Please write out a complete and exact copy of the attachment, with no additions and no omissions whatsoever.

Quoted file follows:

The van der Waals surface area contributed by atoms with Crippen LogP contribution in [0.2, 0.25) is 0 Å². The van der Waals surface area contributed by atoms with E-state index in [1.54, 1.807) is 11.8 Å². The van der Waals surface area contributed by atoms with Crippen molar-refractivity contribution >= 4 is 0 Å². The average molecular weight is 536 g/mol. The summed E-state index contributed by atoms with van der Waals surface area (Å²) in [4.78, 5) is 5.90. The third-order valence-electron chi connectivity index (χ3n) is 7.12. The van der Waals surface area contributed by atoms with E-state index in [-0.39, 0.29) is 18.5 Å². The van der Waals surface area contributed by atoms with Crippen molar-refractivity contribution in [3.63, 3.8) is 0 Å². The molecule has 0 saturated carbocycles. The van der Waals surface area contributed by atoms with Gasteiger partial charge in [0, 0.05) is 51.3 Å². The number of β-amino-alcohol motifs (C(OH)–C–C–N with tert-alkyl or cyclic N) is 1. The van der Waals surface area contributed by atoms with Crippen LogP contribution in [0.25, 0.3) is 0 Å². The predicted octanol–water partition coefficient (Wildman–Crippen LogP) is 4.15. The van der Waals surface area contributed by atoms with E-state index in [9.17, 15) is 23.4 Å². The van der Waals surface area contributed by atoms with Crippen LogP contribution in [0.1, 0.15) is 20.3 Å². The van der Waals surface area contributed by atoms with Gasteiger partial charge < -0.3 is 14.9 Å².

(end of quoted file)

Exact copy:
The van der Waals surface area contributed by atoms with Crippen LogP contribution in [0.2, 0.25) is 0 Å². The van der Waals surface area contributed by atoms with E-state index in [1.54, 1.807) is 11.8 Å². The van der Waals surface area contributed by atoms with Crippen molar-refractivity contribution >= 4 is 0 Å². The average molecular weight is 536 g/mol. The summed E-state index contributed by atoms with van der Waals surface area (Å²) in [4.78, 5) is 5.90. The third-order valence-electron chi connectivity index (χ3n) is 7.12. The van der Waals surface area contributed by atoms with E-state index in [-0.39, 0.29) is 18.5 Å². The van der Waals surface area contributed by atoms with Crippen molar-refractivity contribution in [3.63, 3.8) is 0 Å². The molecule has 0 saturated carbocycles. The van der Waals surface area contributed by atoms with Gasteiger partial charge in [0, 0.05) is 51.3 Å². The number of β-amino-alcohol motifs (C(OH)–C–C–N with tert-alkyl or cyclic N) is 1. The van der Waals surface area contributed by atoms with Crippen LogP contribution in [0.25, 0.3) is 0 Å². The predicted octanol–water partition coefficient (Wildman–Crippen LogP) is 4.15. The van der Waals surface area contributed by atoms with E-state index in [9.17, 15) is 23.4 Å². The van der Waals surface area contributed by atoms with Crippen LogP contribution in [0.1, 0.15) is 20.3 Å². The van der Waals surface area contributed by atoms with Gasteiger partial charge < -0.3 is 14.9 Å².